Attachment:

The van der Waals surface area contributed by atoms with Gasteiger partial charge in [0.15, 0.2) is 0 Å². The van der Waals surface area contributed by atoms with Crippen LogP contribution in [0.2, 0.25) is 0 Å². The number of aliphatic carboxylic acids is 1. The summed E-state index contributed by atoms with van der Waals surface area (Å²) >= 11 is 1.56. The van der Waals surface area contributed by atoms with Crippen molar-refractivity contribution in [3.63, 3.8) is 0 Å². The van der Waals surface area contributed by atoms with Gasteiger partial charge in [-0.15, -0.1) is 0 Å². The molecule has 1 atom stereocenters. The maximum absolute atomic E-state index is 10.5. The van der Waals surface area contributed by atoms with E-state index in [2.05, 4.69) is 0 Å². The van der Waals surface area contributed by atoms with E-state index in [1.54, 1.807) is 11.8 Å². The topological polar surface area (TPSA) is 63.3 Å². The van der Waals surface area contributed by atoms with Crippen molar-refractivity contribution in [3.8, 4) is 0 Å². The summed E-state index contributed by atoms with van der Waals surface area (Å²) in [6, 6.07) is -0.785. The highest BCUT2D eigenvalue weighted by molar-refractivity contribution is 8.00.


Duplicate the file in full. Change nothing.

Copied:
The van der Waals surface area contributed by atoms with Gasteiger partial charge in [0.15, 0.2) is 0 Å². The van der Waals surface area contributed by atoms with Crippen LogP contribution in [0.2, 0.25) is 0 Å². The number of aliphatic carboxylic acids is 1. The summed E-state index contributed by atoms with van der Waals surface area (Å²) >= 11 is 1.56. The van der Waals surface area contributed by atoms with Crippen molar-refractivity contribution in [3.63, 3.8) is 0 Å². The van der Waals surface area contributed by atoms with Gasteiger partial charge in [-0.15, -0.1) is 0 Å². The molecule has 1 atom stereocenters. The maximum absolute atomic E-state index is 10.5. The van der Waals surface area contributed by atoms with E-state index in [2.05, 4.69) is 0 Å². The van der Waals surface area contributed by atoms with E-state index in [1.54, 1.807) is 11.8 Å². The topological polar surface area (TPSA) is 63.3 Å². The van der Waals surface area contributed by atoms with Crippen molar-refractivity contribution in [3.8, 4) is 0 Å². The summed E-state index contributed by atoms with van der Waals surface area (Å²) in [6, 6.07) is -0.785. The highest BCUT2D eigenvalue weighted by molar-refractivity contribution is 8.00.